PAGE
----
From the opening shouts of "Hooh! Haah!" over that killer guitar riff, "Ring Me Up" announces itself as an intriguing song. Then around the ten second mark Chrissy enters, declaring "You are my desire" and it's all over; intrigue quickly morphs into addiction.
I suppose I should apologize in advance, but here's an unavoidable truth: I'll most likely spend at least a small portion of every post in this series extolling the virtues of Chrissy Amphlett and that voice. Mostly that's because writing about instrumentation isn't one of my strengths, while describing what makes a singer/songwriter memorably special is much more in my wheelhouse.
Chrissy's distinctive vocals and unique talents are as potent as ever in "Ring Me Up." She sings softly, yodels tremulously, and barks fiercely, often one after the other. She lets out a brief, high yelp after "Oh oh oh I ya oh oh oh I ya" that's full of more charisma than most singers can manage across an entire song. Her plaintive, put-upon, punky delivery in the bridge is one of my favorite moments in the band's entire catalog:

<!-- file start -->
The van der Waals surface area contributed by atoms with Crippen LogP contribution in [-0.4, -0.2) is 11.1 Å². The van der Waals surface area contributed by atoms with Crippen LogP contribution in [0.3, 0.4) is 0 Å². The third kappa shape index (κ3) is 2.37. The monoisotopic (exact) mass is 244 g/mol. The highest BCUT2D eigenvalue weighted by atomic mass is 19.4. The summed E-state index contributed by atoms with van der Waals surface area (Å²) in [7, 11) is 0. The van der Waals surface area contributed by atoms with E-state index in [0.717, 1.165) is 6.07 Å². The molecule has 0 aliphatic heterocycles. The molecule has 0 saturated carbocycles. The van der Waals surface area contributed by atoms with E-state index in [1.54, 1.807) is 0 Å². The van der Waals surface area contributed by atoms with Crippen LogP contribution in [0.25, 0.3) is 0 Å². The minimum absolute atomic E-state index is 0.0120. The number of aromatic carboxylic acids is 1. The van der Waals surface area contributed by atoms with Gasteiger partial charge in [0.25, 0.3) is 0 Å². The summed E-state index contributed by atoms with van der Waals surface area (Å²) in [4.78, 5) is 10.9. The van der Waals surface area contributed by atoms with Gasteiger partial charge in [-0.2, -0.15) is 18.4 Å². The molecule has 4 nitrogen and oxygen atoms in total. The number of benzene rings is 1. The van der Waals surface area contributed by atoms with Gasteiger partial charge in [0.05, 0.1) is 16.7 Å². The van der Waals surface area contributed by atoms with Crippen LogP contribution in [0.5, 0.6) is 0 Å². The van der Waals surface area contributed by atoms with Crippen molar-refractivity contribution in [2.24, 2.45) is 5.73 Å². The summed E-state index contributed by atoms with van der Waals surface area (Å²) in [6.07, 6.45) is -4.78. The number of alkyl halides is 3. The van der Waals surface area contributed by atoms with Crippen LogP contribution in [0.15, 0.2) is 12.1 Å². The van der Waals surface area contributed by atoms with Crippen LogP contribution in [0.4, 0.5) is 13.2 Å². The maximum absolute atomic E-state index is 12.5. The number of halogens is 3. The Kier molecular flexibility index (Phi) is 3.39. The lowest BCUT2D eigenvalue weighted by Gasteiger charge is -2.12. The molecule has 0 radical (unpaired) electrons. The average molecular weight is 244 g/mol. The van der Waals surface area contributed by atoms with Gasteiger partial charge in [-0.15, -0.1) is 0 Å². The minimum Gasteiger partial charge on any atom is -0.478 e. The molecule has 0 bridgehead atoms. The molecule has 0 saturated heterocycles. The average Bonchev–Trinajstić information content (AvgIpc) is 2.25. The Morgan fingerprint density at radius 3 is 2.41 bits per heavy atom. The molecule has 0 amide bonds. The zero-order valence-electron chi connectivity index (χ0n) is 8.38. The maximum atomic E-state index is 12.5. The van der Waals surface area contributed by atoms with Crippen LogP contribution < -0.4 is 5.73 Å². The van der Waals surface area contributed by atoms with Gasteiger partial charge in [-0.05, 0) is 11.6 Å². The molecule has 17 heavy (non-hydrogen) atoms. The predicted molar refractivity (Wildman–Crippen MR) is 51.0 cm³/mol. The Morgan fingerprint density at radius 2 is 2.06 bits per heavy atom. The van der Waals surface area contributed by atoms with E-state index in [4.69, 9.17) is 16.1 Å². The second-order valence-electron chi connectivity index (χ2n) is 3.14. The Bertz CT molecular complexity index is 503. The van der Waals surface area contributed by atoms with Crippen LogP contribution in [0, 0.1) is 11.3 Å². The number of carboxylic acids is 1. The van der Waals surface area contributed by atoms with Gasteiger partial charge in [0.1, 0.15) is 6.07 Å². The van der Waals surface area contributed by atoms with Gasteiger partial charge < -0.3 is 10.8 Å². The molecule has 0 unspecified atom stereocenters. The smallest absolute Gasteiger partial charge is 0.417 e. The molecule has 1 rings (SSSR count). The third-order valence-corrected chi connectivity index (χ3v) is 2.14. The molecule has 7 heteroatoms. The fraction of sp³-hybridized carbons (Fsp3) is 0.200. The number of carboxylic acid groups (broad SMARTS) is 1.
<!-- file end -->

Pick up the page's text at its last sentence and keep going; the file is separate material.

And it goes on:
I am sitting here all alone
Waiting by my telephone
Wish I didn't leave it youRinging you I'm always having to
Lest we forget the band though, the music is pure aural gold. The interlocking sound of a band on fire propels the whole thing along, all power and grace, perfectly complementing Chrissy's singing. It's such a delightfully unusual song, with a sound and a vibe all its own. There's a primal feel to the song, all aching desire and unrequited longing. It's beautiful.
Whenever I watch 1984's Sixteen Candles and hear this song used in one brief scene, I smile. John Hughes had an ear for great music, certainly. I hope generations of moviegoers will hear it in the film, seek it out for themselves, and be floored by its new wave/punk rock/power pop charms. "Ring Me Up" never fails to charm me all over again, every single time I hear it.
And another thing. Why are you letting her sit there, all alone, waiting by the telephone? Ring her up. you fool.